I’d like to solicit the community’s thoughts on a migration that we’re considering. To cut a long story short, for the past few years we’ve been using InfluxDB to store and process IoT energy data (visualized in Grafana, obviously ). More or more often these days, we find ourselves coming up against various limitations inherent to Influx, especially with respect to queries that involve metadata; more on this below. In this context, we’re considering migrating to a relational database, with Timescale (or even vanilla Postgres) being the main contender.
Is this the kind of migration anyone here has done, and if so, would you mind sharing some experiences/watch-outs/gotchas? Searching online for info on this mostly turns up content published by Timescale, and I’d love to get a more independent view. In terms of gotchas, I’m primarily concerned about query performance. We’ve been particularly impressed with Influx’s ability to quickly run aggregation/selector queries on millions of datapoints, and would like to retain that with any future solution.
To give some more context on our use case and challenges, we have about a thousand energy systems around the world from which we collect operational data. Each of these systems – and corresponding datapoints – has a range of associated metadata (name, location, owner, operator, component types, operating parameters such as setpoints, etc). In order to enable us to run Influx queries that incorporate this metadata, we basically apply most of it as tags to each timeseries datapoint. This means that we usually have 20+ tags applied – and as any Influx user knows, tags get pretty cumbersome pretty quickly.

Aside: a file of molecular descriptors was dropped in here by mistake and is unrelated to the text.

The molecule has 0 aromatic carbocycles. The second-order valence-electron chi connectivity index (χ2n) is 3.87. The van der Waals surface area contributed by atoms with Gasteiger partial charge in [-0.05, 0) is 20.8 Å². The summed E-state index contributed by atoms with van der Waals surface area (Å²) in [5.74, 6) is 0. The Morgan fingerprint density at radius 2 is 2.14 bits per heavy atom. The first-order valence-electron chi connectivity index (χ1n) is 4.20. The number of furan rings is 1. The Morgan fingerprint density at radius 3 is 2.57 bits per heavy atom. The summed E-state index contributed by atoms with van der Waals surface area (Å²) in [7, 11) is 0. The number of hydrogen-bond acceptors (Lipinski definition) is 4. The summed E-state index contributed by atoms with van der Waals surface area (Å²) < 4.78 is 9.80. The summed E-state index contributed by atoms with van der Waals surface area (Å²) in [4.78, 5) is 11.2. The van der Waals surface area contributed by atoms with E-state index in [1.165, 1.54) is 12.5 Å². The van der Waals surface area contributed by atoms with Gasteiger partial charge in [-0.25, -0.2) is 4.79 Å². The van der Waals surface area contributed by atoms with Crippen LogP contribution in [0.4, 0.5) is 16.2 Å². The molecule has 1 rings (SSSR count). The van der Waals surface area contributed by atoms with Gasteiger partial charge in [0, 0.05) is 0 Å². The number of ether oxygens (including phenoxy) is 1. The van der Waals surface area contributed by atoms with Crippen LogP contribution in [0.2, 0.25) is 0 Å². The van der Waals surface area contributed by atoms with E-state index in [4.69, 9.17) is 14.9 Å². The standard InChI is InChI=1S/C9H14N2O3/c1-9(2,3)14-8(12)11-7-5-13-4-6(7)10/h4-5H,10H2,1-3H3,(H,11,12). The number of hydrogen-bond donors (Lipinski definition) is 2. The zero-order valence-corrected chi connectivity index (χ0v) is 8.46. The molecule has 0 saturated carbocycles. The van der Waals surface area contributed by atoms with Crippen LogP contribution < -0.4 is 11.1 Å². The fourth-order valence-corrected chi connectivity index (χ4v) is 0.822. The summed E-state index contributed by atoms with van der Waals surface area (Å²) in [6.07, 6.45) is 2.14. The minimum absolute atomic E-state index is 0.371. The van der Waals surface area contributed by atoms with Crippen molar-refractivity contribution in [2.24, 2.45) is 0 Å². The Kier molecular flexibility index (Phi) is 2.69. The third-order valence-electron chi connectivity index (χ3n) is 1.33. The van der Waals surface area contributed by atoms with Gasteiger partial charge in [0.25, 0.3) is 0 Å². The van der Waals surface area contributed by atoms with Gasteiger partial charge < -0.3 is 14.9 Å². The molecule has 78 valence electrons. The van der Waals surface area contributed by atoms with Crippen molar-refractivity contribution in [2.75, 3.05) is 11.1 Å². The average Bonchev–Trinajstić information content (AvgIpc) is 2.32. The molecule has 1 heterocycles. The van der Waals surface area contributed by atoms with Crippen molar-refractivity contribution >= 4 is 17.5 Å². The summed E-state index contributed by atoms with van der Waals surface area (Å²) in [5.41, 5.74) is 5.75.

A better solution would be to keep the metadata separate from the timeseries data. By the way, our metadata is all stored in Postgres already. The following options appear to currently be on the table:
- Embrace the Influx universe fully, and use Flux to do joins on Influx data (with minimal tags) together with metadata from Postgres.
- Leverage Grafana 7’s ability to query and combine data from multiple datasources (Influx + Postgres)
- Switch to a purely relational setup, by migrating the timeseries data to Postgres/Timescale, where we can query everything with SQL
We’ve experimented with option 1, and while it mostly works, there are various kinks to be worked out – e.g. with respect to performance. Plus the Flux learning curve is still rather steep. We’ve not tried option 2 yet, but I suspect it will suffer some of the same drawbacks. Option 3 seems like the cleanest solution, but we’d like to get smart on what we’re getting into before going too deep on it. Hence this post.
Thanks in advance for any pointers!